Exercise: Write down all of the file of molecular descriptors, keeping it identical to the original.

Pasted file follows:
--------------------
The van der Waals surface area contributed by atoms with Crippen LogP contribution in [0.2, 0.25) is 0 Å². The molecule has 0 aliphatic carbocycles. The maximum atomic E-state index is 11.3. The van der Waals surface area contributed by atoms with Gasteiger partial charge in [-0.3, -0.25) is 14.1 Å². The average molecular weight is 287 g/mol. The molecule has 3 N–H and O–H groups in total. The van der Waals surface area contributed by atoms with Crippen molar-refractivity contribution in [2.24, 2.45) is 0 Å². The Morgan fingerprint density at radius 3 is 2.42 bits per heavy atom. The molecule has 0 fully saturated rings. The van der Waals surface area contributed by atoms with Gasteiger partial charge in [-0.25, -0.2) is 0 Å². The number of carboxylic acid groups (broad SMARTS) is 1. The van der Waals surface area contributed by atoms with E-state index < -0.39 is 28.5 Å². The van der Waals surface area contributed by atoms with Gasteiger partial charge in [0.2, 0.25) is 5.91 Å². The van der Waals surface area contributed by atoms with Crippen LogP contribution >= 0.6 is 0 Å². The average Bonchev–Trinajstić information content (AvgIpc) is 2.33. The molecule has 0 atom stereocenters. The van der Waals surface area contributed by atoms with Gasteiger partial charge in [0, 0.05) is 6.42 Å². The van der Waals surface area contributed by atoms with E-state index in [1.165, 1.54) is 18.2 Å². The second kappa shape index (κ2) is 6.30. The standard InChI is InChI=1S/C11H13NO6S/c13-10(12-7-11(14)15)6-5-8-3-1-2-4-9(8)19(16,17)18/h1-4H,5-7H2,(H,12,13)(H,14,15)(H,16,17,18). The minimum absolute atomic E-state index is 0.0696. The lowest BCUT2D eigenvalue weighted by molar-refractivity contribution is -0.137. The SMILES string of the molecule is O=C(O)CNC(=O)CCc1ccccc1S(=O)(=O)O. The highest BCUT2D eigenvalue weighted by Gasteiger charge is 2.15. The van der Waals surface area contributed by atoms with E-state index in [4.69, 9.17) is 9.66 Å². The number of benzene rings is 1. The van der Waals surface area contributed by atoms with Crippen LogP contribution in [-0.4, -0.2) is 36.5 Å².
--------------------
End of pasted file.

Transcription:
The van der Waals surface area contributed by atoms with Crippen LogP contribution in [0.2, 0.25) is 0 Å². The molecule has 0 aliphatic carbocycles. The maximum atomic E-state index is 11.3. The van der Waals surface area contributed by atoms with Gasteiger partial charge in [-0.3, -0.25) is 14.1 Å². The average molecular weight is 287 g/mol. The molecule has 3 N–H and O–H groups in total. The van der Waals surface area contributed by atoms with Crippen molar-refractivity contribution in [2.24, 2.45) is 0 Å². The Morgan fingerprint density at radius 3 is 2.42 bits per heavy atom. The molecule has 0 fully saturated rings. The van der Waals surface area contributed by atoms with Gasteiger partial charge in [-0.25, -0.2) is 0 Å². The number of carboxylic acid groups (broad SMARTS) is 1. The van der Waals surface area contributed by atoms with E-state index < -0.39 is 28.5 Å². The van der Waals surface area contributed by atoms with Gasteiger partial charge in [0.2, 0.25) is 5.91 Å². The van der Waals surface area contributed by atoms with Crippen LogP contribution >= 0.6 is 0 Å². The average Bonchev–Trinajstić information content (AvgIpc) is 2.33. The molecule has 0 atom stereocenters. The van der Waals surface area contributed by atoms with Gasteiger partial charge in [0, 0.05) is 6.42 Å². The van der Waals surface area contributed by atoms with E-state index in [1.165, 1.54) is 18.2 Å². The second kappa shape index (κ2) is 6.30. The standard InChI is InChI=1S/C11H13NO6S/c13-10(12-7-11(14)15)6-5-8-3-1-2-4-9(8)19(16,17)18/h1-4H,5-7H2,(H,12,13)(H,14,15)(H,16,17,18). The minimum absolute atomic E-state index is 0.0696. The lowest BCUT2D eigenvalue weighted by molar-refractivity contribution is -0.137. The SMILES string of the molecule is O=C(O)CNC(=O)CCc1ccccc1S(=O)(=O)O. The highest BCUT2D eigenvalue weighted by Gasteiger charge is 2.15. The van der Waals surface area contributed by atoms with E-state index in [4.69, 9.17) is 9.66 Å². The number of benzene rings is 1. The van der Waals surface area contributed by atoms with Crippen LogP contribution in [-0.4, -0.2) is 36.5 Å².